So why does Kurdistan not secede? Why do the Kurds—the largest ethnic grouping in the world without a state—not realise their dream in northern Iraq? Why not sever links with a country in to which they were unceremoniously dumped by the British in 1921 to provide oil and a buffer against Turkey?

There are compelling reasons why not. The most obvious is economic. Kurdistan receives—in theory—17 per cent of an oil-based national budget of $118.6bn, which is much more than it contributes. “We should overcome the idea that Kurds are chained to Iraq, because to a great extent they benefit from being part of the Iraqi state,” says Maria Fantappie, the International Crisis Group’s Iraq expert. Kurds fear that if they seceded they would have either to fight for or abandon the disputed territories that lie south of Kurdistan, including Kirkuk. Saddam ethnically cleansed the Kurds from those territories in a campaign designed to “Arabise” the region. The Kurds regard them as their stolen birthright.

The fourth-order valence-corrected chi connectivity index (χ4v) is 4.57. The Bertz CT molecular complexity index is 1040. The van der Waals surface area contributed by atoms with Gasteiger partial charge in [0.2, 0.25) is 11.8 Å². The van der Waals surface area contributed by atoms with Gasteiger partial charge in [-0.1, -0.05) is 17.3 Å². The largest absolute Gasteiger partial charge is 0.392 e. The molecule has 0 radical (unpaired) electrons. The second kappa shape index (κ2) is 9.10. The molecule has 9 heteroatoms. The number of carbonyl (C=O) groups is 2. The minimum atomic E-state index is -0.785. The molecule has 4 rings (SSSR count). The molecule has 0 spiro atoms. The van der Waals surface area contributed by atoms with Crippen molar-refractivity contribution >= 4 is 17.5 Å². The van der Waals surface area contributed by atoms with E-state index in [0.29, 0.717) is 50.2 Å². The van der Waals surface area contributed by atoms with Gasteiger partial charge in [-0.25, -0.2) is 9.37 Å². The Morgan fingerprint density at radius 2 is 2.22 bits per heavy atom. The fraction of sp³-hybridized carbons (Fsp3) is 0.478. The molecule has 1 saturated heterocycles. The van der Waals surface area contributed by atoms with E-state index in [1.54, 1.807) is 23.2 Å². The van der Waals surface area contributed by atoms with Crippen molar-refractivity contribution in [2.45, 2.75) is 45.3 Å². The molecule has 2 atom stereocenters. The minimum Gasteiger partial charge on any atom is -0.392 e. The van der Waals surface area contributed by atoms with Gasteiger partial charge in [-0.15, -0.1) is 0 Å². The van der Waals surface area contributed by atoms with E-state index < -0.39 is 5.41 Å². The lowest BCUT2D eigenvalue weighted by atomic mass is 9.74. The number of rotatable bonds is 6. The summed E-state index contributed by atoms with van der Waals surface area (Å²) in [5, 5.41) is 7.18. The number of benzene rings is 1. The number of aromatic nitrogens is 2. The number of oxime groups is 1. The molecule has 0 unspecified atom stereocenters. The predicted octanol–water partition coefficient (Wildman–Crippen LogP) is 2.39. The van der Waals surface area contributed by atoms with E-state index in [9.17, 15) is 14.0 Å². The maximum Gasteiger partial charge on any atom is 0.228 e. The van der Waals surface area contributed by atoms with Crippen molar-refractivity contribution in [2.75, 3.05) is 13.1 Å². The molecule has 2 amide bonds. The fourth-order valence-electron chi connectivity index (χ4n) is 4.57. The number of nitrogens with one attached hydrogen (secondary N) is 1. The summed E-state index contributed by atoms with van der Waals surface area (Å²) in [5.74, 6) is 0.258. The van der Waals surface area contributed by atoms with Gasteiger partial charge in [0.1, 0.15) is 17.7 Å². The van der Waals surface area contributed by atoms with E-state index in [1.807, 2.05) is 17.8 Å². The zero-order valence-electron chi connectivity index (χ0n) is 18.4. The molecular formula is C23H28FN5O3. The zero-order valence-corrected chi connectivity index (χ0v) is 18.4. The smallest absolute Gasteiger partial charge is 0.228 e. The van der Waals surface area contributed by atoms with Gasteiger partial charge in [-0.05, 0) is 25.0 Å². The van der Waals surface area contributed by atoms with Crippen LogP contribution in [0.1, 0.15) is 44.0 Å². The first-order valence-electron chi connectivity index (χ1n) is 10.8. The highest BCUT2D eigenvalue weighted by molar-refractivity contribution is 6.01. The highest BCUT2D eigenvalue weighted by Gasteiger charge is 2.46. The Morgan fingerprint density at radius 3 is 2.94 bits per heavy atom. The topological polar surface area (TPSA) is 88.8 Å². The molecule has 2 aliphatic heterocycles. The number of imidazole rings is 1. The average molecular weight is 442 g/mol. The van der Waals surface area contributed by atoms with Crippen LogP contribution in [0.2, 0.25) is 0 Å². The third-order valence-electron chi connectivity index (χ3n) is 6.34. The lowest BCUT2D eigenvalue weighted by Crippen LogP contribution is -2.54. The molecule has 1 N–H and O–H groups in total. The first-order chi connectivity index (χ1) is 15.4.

The US has strongly opposed the break up of a country where it expended so much blood and money. So, at least in the past, have Turkey, Iran and Syria who feared their own sizeable Kurdish minorities would rise up if their Iraqi kinsmen gained independence. “At a bare minimum you would need the support of one regional power and one international superpower” to secede, argues Rahman, who points out that tiny, landlocked Kurdistan is surrounded by traditionally hostile neighbours in one of the world’s most dangerous regions. Burned many times, Kurds like to say that they have “no friends but the mountains.”

Kurdistan’s more pragmatic leaders argue that their proto-state is stronger and safer inside Iraq than it would be outside; that it is better to enjoy virtual sovereignty within the present federal system than to challenge it. “They want to be like Taiwan—a de facto independent country but never breaking the tie—the best of both worlds,” said one astute western observer.